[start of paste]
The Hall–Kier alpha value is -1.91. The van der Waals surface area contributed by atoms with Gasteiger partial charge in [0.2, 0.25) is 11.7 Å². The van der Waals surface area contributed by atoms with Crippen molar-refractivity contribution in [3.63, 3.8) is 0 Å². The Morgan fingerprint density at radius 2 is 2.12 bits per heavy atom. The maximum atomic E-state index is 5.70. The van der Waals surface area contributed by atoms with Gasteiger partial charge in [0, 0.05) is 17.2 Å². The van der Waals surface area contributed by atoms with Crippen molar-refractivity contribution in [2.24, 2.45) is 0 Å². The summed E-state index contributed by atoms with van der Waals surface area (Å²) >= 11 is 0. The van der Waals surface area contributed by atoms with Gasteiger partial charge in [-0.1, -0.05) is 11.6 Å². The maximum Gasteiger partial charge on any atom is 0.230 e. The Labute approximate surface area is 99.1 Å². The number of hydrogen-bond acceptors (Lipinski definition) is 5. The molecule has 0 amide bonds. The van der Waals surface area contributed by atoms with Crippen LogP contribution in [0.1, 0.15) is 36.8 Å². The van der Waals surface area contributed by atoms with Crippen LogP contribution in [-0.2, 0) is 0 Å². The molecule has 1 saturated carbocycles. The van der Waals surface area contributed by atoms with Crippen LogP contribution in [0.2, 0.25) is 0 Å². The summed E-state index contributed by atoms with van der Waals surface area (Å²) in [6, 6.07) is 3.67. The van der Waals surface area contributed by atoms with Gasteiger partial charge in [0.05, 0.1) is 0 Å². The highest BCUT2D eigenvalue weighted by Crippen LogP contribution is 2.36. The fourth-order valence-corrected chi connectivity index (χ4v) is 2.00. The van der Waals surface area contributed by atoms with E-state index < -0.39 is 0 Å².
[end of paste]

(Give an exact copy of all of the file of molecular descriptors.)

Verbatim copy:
The Hall–Kier alpha value is -1.91. The van der Waals surface area contributed by atoms with Gasteiger partial charge in [0.2, 0.25) is 11.7 Å². The van der Waals surface area contributed by atoms with Crippen molar-refractivity contribution in [3.63, 3.8) is 0 Å². The Morgan fingerprint density at radius 2 is 2.12 bits per heavy atom. The maximum atomic E-state index is 5.70. The van der Waals surface area contributed by atoms with Gasteiger partial charge in [0, 0.05) is 17.2 Å². The van der Waals surface area contributed by atoms with Crippen molar-refractivity contribution in [2.24, 2.45) is 0 Å². The summed E-state index contributed by atoms with van der Waals surface area (Å²) >= 11 is 0. The van der Waals surface area contributed by atoms with Gasteiger partial charge in [-0.1, -0.05) is 11.6 Å². The maximum Gasteiger partial charge on any atom is 0.230 e. The Labute approximate surface area is 99.1 Å². The number of hydrogen-bond acceptors (Lipinski definition) is 5. The molecule has 0 amide bonds. The van der Waals surface area contributed by atoms with Crippen LogP contribution in [0.1, 0.15) is 36.8 Å². The van der Waals surface area contributed by atoms with Crippen LogP contribution in [-0.2, 0) is 0 Å². The molecule has 1 saturated carbocycles. The van der Waals surface area contributed by atoms with Crippen LogP contribution in [0.2, 0.25) is 0 Å². The summed E-state index contributed by atoms with van der Waals surface area (Å²) in [6, 6.07) is 3.67. The van der Waals surface area contributed by atoms with Gasteiger partial charge in [0.05, 0.1) is 0 Å². The highest BCUT2D eigenvalue weighted by Crippen LogP contribution is 2.36. The fourth-order valence-corrected chi connectivity index (χ4v) is 2.00. The van der Waals surface area contributed by atoms with E-state index < -0.39 is 0 Å².